There are two important lessons that those reading the case can learn from the idea of rubbish boys. One is based on the fact that in order to be successful, one has to have a dream. This is what Wasserman and Galper (2011) terms as the beginning of an entrepreneur. According to the authors, people ought to look at the role models in the society who can motivate their desire in the business world. Brian Scudamore learnt the business of being an entrepreneur from his grandparents and birth father as they loved what they did. In addition, being an entrepreneur begins by an individual setting out to do what they love.
The second lesson that we can learn from the case is that business should not just be confined within one locality, but should continue to grow globally. As noted by Wasserman and Galper (2011) in the case, the rapid growth of Vancouver meant that new environment and markets had to be exploited. It is important that when success has been recorded in one large city as was the case with Rubbish boys, new faces of management should be brought in. In moving beyond Vancouver, Scudamore entrusted Rubbish boys to Lodewyk while he exploited other ventures. It not only demonstrates the need to grow but shows developing other new talents for future growth.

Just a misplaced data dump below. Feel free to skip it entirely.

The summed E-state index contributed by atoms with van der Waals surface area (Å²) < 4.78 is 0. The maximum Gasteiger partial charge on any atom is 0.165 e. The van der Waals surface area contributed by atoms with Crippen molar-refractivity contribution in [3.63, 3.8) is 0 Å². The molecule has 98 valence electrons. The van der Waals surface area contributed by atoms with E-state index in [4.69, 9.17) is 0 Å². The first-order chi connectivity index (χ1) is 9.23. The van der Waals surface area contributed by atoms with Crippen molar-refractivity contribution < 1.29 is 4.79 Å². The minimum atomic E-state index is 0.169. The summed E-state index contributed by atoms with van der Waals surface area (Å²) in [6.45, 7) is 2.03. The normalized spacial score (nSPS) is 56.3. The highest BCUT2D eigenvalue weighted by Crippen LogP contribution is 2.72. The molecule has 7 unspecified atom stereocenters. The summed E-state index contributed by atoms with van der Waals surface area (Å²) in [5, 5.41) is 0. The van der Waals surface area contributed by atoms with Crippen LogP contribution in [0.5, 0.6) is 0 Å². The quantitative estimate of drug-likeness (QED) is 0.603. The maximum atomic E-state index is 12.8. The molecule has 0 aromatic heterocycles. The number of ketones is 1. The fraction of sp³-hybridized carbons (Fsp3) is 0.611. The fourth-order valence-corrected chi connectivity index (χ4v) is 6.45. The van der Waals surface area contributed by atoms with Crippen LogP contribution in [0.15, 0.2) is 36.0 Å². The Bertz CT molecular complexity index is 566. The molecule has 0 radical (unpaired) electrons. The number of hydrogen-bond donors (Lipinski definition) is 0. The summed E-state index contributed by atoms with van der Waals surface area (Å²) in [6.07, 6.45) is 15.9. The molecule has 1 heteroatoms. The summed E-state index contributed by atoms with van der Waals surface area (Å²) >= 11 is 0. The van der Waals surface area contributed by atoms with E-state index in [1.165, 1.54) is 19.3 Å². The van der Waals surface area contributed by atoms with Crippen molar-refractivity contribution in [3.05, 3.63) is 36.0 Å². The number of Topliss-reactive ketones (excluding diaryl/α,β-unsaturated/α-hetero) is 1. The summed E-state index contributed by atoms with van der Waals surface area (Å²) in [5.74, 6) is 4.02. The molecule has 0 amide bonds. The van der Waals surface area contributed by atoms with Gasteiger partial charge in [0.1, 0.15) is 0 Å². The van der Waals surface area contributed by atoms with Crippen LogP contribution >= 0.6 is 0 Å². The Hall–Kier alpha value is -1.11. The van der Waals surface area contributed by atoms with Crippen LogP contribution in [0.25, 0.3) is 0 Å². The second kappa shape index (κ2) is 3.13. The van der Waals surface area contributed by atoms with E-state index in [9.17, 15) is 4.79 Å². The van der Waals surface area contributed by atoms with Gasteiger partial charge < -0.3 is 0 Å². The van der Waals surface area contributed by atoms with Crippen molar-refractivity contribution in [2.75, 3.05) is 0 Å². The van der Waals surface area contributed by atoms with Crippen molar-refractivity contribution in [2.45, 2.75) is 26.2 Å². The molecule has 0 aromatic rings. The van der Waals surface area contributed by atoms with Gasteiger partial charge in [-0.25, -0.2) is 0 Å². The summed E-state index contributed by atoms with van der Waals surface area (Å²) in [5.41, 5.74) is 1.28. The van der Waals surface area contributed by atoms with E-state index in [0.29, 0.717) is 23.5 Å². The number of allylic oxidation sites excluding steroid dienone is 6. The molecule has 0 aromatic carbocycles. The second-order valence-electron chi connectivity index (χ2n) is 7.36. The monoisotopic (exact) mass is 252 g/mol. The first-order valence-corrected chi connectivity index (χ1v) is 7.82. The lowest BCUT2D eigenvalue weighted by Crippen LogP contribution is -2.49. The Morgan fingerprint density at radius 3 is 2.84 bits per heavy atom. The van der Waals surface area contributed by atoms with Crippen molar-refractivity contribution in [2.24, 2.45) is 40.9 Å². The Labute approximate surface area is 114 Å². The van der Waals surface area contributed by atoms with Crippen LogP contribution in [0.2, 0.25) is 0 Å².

The dream of opting to franchise should never be lost. As the business grows, franchising will be the best option for the business. In Franchising, An international perspective by Hoy and Stanworth (2003 p 28), there is need for small enterprises such as Rubbish boys to ensure rapid growth with an aim of achieving brand recognition and economics scale. The alternative of franchising does not need an investment to have more money, but the business can use the little that is available to generate more cash flow through growth revenues and the franchise fee.
Hoy, F and Stanworth, J., 2003. Franchising: An International Perspective. New York: Routledge.
Wasserman, N and Galper, R. 2011. Rubbish Boys. Harvard Business School.